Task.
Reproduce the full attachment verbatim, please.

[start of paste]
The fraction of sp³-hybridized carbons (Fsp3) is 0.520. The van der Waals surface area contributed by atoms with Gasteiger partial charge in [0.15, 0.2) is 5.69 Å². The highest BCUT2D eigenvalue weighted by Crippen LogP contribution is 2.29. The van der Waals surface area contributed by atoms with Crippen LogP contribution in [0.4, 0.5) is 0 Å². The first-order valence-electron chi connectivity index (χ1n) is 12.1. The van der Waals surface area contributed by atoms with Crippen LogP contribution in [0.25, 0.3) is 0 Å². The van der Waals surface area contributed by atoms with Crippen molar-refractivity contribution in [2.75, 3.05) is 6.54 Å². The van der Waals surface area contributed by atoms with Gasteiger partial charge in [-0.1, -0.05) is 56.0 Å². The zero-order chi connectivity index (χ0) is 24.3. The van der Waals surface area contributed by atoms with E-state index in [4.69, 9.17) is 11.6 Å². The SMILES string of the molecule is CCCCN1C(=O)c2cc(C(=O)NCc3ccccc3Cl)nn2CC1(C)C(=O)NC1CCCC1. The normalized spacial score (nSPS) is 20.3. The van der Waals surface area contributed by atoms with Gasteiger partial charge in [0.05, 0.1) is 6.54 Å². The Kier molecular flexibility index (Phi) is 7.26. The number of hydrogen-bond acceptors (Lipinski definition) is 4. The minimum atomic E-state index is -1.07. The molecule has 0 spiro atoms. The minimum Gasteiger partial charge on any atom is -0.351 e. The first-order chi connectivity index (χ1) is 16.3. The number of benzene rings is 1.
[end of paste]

The fraction of sp³-hybridized carbons (Fsp3) is 0.520. The van der Waals surface area contributed by atoms with Gasteiger partial charge in [0.15, 0.2) is 5.69 Å². The highest BCUT2D eigenvalue weighted by Crippen LogP contribution is 2.29. The van der Waals surface area contributed by atoms with Crippen LogP contribution in [0.4, 0.5) is 0 Å². The first-order valence-electron chi connectivity index (χ1n) is 12.1. The van der Waals surface area contributed by atoms with Crippen LogP contribution in [0.25, 0.3) is 0 Å². The van der Waals surface area contributed by atoms with Crippen molar-refractivity contribution in [2.75, 3.05) is 6.54 Å². The van der Waals surface area contributed by atoms with Gasteiger partial charge in [-0.1, -0.05) is 56.0 Å². The zero-order chi connectivity index (χ0) is 24.3. The van der Waals surface area contributed by atoms with E-state index in [4.69, 9.17) is 11.6 Å². The SMILES string of the molecule is CCCCN1C(=O)c2cc(C(=O)NCc3ccccc3Cl)nn2CC1(C)C(=O)NC1CCCC1. The normalized spacial score (nSPS) is 20.3. The van der Waals surface area contributed by atoms with Gasteiger partial charge in [0.05, 0.1) is 6.54 Å². The Kier molecular flexibility index (Phi) is 7.26. The number of hydrogen-bond acceptors (Lipinski definition) is 4. The minimum atomic E-state index is -1.07. The molecule has 0 spiro atoms. The minimum Gasteiger partial charge on any atom is -0.351 e. The first-order chi connectivity index (χ1) is 16.3. The number of benzene rings is 1.